“Surely you would not want my autograph,” she says hesitantly. But they do. You are a winner now, the Estonian champion. For the next 14 years, signing the familiar AK everywhere will be a part of your routine.
It is early July 2009, the day of the Estonian tennis championships. A 13-year-old Anett Kontaveit surprises (almost) everyone in women’s singles by dispatching her first two opponents and then the tournament’s highest-ranked player Julia Matojan in the final 6-3, 6-1. Just two years earlier, she had been the ball girl, and now she is signing autographs for them.
Never mind that Kaia Kanepi, Estonian number one at the time, did not participate. Neither did Maret Ani and Margit Rüütel, both local top players and winners on the ITF circuit. You can only beat what is in front of you, as the saying goes. But everyone watching knew that Kontaveit was different. Capable of conquering the world.
“I want to get to the top in tennis. At least the top ten,” Kontaveit dreamed. She might have been No. 13 in her age group at that time, but in late 2021, at the age of 25, she fulfills her goal. Over the summer of 2022, she climbs to No. 2 in the world for eleven weeks. Her career earnings amount to more than 8 million dollars. She made it to the very top of tennis.
But on June 20th, 2023, Kontaveit announces retirement at just 27. Her career ends much, much earlier than it should have, with so much left to achieve. The world of sports can be really cruel at times.
Kontaveit was just six years old when she first gave her finger to tennis. From the age of nine, she – together with her mother Ülle, who was training her – focused on the sport. Soon after the Estonian national title, Kontaveit rose to international prominence by winning her first ITF tournaments and the legendary Orange Bowl youth competition in 2011.
In 2015, at just 19 years of age, she made the 4th Round of the US Open. In 2017, her first WTA final and title followed, while she also defeated world No. 1 Angelique Kerber at the Italian Open 6-4, 6-0. The steady climb continued.
Her best Grand Slam result preceded the Covid-19 pandemic when she reached the quarter-finals of the Australian Open 2020. And then, in 2021, everything finally clicked mentally after hiring Dmitry Tursunov as a coach. Between Ostrava 2021 and Stuttgart 2022, she won 22 straight indoor games while making nine WTA finals in 13 months. She climbed to No. 2.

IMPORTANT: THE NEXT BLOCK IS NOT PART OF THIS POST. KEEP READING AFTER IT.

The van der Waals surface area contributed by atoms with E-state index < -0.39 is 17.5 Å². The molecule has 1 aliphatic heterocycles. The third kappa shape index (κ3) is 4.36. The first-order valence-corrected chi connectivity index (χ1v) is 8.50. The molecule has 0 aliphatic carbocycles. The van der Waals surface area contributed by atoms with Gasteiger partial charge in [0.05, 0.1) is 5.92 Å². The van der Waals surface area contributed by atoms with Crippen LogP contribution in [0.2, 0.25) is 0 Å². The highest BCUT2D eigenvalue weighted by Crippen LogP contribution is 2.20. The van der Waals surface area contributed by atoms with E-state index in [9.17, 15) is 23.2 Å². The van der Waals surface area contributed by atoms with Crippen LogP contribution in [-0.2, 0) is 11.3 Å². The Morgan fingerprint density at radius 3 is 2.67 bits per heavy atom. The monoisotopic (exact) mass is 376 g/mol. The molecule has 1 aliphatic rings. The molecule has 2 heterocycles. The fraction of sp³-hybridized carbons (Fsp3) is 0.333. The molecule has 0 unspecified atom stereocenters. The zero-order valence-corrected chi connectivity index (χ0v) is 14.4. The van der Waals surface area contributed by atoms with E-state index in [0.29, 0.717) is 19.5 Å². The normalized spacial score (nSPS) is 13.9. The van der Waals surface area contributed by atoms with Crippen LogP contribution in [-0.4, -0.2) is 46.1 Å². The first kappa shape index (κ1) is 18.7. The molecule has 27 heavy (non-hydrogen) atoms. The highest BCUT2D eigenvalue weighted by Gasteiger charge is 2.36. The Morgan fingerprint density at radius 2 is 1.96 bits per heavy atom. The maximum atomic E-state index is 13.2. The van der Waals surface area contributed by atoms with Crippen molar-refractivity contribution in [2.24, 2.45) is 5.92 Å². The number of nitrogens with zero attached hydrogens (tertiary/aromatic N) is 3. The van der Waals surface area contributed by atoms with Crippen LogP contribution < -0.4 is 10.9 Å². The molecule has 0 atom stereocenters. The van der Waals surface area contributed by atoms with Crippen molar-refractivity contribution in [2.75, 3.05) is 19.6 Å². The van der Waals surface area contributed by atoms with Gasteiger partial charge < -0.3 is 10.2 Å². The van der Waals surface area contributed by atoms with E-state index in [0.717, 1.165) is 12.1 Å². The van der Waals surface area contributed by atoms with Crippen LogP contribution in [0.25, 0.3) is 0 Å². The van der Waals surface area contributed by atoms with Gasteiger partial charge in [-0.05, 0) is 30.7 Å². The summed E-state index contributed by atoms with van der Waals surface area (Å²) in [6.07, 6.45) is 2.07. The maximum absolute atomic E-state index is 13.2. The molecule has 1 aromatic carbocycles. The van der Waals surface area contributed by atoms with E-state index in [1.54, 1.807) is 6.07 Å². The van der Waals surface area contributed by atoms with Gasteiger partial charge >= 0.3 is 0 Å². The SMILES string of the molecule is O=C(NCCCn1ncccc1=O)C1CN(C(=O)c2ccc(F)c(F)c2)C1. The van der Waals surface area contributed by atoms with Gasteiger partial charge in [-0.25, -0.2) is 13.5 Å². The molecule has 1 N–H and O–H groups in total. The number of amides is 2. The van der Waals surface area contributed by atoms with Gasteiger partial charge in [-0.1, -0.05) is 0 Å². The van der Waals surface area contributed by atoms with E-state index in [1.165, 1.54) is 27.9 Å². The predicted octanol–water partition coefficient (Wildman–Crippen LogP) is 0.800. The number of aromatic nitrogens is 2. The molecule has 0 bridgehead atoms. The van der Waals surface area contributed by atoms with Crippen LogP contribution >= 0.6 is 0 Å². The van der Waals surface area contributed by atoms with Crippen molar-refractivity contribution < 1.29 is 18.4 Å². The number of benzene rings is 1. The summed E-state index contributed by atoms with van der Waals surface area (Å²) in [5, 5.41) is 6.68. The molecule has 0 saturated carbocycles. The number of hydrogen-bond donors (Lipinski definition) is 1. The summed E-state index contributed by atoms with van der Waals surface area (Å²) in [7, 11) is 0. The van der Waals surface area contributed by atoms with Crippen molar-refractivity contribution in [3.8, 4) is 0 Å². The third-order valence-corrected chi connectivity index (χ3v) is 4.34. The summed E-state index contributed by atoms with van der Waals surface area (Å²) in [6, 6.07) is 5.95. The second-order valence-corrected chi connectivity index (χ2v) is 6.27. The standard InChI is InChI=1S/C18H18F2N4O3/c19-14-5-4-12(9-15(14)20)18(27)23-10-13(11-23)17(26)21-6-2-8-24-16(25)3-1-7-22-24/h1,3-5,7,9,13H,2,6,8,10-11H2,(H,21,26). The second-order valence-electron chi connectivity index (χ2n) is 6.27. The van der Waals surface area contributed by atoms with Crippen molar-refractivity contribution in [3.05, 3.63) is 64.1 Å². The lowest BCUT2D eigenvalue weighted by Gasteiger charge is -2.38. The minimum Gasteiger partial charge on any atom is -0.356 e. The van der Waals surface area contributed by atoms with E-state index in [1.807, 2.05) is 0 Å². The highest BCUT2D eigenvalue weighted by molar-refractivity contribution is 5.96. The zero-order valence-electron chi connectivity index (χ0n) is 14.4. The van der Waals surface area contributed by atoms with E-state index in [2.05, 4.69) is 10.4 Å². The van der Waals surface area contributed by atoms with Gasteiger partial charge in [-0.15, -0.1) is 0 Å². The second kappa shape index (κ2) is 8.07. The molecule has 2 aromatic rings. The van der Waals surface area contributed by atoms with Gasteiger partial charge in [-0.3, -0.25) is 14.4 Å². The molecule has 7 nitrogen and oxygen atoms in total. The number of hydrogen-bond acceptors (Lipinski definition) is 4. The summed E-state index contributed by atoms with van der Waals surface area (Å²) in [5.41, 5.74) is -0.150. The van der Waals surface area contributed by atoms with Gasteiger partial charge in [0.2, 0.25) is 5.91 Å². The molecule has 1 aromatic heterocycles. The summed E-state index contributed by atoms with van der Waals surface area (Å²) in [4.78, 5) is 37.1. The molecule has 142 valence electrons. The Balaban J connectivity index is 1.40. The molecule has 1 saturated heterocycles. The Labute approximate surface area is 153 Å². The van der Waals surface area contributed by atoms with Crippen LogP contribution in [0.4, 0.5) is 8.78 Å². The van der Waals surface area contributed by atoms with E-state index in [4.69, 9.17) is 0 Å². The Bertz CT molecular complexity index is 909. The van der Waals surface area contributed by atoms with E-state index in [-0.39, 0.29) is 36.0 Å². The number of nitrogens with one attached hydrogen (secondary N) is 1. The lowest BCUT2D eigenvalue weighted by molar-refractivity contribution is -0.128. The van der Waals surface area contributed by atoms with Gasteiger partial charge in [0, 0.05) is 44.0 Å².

Maybe it was fate that when Kontaveit made her last WTA final in October 2022, it had to happen in Tallinn – at the very same tennis centre where she first became Estonian champion 13 years earlier. At the expense of Kanepi in the semi-final, their first competitive meeting. At a tournament that most likely was a one-off for Estonia. Only this time there was no fairytale in the end, with Barbora Krejcikova beating Kontaveit 6-2, 6-3.
“Today, I announce that I am retiring from my career as a competitive athlete,” Kontaveit said via a press release on June 20th, 2023. She had taken time off, but this was nothing new in the world of sports. Now most were flabbergasted. As for the why …
“After several doctor’s visits and consultations with my medical team, I have been advised that I have lumbar disc degeneration in my back. This does not allow for full-scale training or continued competition. Therefore, it is impossible to continue at the top level in such a highly competitive field.”
To explain in simple human terms, lumbar disc degeneration is a condition rather than a disease, meaning it can not be fixed with just rest and/or medication. The wear and tear of professional tennis takes its toll on the lower back, and trying to fix or even replace these discs is a complicated procedure. The condition is continuous, painful, and hard to grasp for those who do not have it.
Later in a press conference, Kontaveit explained that she has had back issues for quite some time now. Despite taking a break at the end of 2022 and another one early in 2023, she has not found help. “I’ve tried different variations, talked to physios, done months of exercises, but my back hurts in every game. I’m not able to maintain the level I want,” Kontaveit said.
The thank you
Can we fault someone for not wanting to be mediocre? We have seen Kontaveit struggle. On her day, she can still take on anyone, but when matches are longer, her level of playing deteriorates visibly. The condition is unpredictable and can not be controlled for any prolonged time.
It would be easy to say that athletes have overcome injuries that are much more severe. Maybe there is something else that we do not know. After more than 20 years holding a racquet and travelling from hotel to hotel, maybe she would like to enjoy some time off. Maybe she lacks the hunger, but even if that would be true, so what?
This is her career and her decision. Putting your health first, whether physical or mental, is nothing to be sniffed at. She has been a model professional for the past decade, a shining example for many young tennis players. Offerer of joy. A true national hero.
Is this the end of the road for Kontaveit? Time will show. Kanepi had issues of her own and pretty much retired in 2016 due to health issues, only to return full-time and make the Australian Open quarter-finals in 2022. She is still going strong at 38 thanks to teaming up with physiotherapist/wonder man Indrek Tustit, listening to her body, and picking her fights.
Maybe, just maybe will this not be the end for Kontaveit. A mere stop on the way. But for now, let us enjoy her at Wimbledon one more time knowing that this is it. She deserves everything and more after pushing the limits and making us proud. Thank you, Anett.